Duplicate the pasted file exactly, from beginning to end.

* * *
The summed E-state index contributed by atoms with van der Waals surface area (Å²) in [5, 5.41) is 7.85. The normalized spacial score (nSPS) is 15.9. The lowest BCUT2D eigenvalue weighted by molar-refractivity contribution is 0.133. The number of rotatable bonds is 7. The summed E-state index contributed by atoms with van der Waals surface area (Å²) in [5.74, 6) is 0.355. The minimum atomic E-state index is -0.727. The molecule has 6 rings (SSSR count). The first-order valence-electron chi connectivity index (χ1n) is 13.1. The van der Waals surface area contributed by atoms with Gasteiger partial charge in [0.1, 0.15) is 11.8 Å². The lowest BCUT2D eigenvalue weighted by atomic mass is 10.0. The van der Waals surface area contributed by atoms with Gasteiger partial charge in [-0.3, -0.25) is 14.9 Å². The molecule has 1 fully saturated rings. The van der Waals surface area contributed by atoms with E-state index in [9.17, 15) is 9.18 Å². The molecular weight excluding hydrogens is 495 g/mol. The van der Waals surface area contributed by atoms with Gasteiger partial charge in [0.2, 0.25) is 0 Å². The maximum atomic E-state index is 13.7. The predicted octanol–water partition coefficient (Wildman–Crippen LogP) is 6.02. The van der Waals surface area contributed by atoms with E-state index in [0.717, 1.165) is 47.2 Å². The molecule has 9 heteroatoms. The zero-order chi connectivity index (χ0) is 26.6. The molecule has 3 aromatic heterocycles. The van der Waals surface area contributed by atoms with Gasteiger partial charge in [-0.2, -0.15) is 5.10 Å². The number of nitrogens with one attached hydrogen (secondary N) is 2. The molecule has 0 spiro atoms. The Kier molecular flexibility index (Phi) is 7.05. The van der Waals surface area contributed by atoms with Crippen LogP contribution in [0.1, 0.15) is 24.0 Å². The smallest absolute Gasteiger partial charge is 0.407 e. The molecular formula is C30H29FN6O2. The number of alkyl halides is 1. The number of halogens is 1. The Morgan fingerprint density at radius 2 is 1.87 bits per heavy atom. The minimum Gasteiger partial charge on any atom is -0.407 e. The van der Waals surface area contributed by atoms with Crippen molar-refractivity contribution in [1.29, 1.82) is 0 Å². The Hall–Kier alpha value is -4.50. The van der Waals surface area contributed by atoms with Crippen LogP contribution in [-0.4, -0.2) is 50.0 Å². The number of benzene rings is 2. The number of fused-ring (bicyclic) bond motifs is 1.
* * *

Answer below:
The summed E-state index contributed by atoms with van der Waals surface area (Å²) in [5, 5.41) is 7.85. The normalized spacial score (nSPS) is 15.9. The lowest BCUT2D eigenvalue weighted by molar-refractivity contribution is 0.133. The number of rotatable bonds is 7. The summed E-state index contributed by atoms with van der Waals surface area (Å²) in [5.74, 6) is 0.355. The minimum atomic E-state index is -0.727. The molecule has 6 rings (SSSR count). The first-order valence-electron chi connectivity index (χ1n) is 13.1. The van der Waals surface area contributed by atoms with Gasteiger partial charge in [0.1, 0.15) is 11.8 Å². The lowest BCUT2D eigenvalue weighted by atomic mass is 10.0. The van der Waals surface area contributed by atoms with Gasteiger partial charge in [-0.3, -0.25) is 14.9 Å². The molecule has 1 fully saturated rings. The van der Waals surface area contributed by atoms with E-state index in [9.17, 15) is 9.18 Å². The molecular weight excluding hydrogens is 495 g/mol. The van der Waals surface area contributed by atoms with Gasteiger partial charge in [0.2, 0.25) is 0 Å². The maximum atomic E-state index is 13.7. The predicted octanol–water partition coefficient (Wildman–Crippen LogP) is 6.02. The van der Waals surface area contributed by atoms with E-state index in [0.717, 1.165) is 47.2 Å². The molecule has 9 heteroatoms. The zero-order chi connectivity index (χ0) is 26.6. The molecule has 3 aromatic heterocycles. The van der Waals surface area contributed by atoms with Gasteiger partial charge in [-0.2, -0.15) is 5.10 Å². The number of nitrogens with one attached hydrogen (secondary N) is 2. The molecule has 0 spiro atoms. The Kier molecular flexibility index (Phi) is 7.05. The van der Waals surface area contributed by atoms with Crippen LogP contribution in [0.1, 0.15) is 24.0 Å². The smallest absolute Gasteiger partial charge is 0.407 e. The molecular formula is C30H29FN6O2. The number of alkyl halides is 1. The number of halogens is 1. The Morgan fingerprint density at radius 2 is 1.87 bits per heavy atom. The minimum Gasteiger partial charge on any atom is -0.407 e. The van der Waals surface area contributed by atoms with Crippen molar-refractivity contribution in [1.29, 1.82) is 0 Å². The Hall–Kier alpha value is -4.50. The van der Waals surface area contributed by atoms with Crippen LogP contribution in [-0.4, -0.2) is 50.0 Å². The number of benzene rings is 2. The number of fused-ring (bicyclic) bond motifs is 1.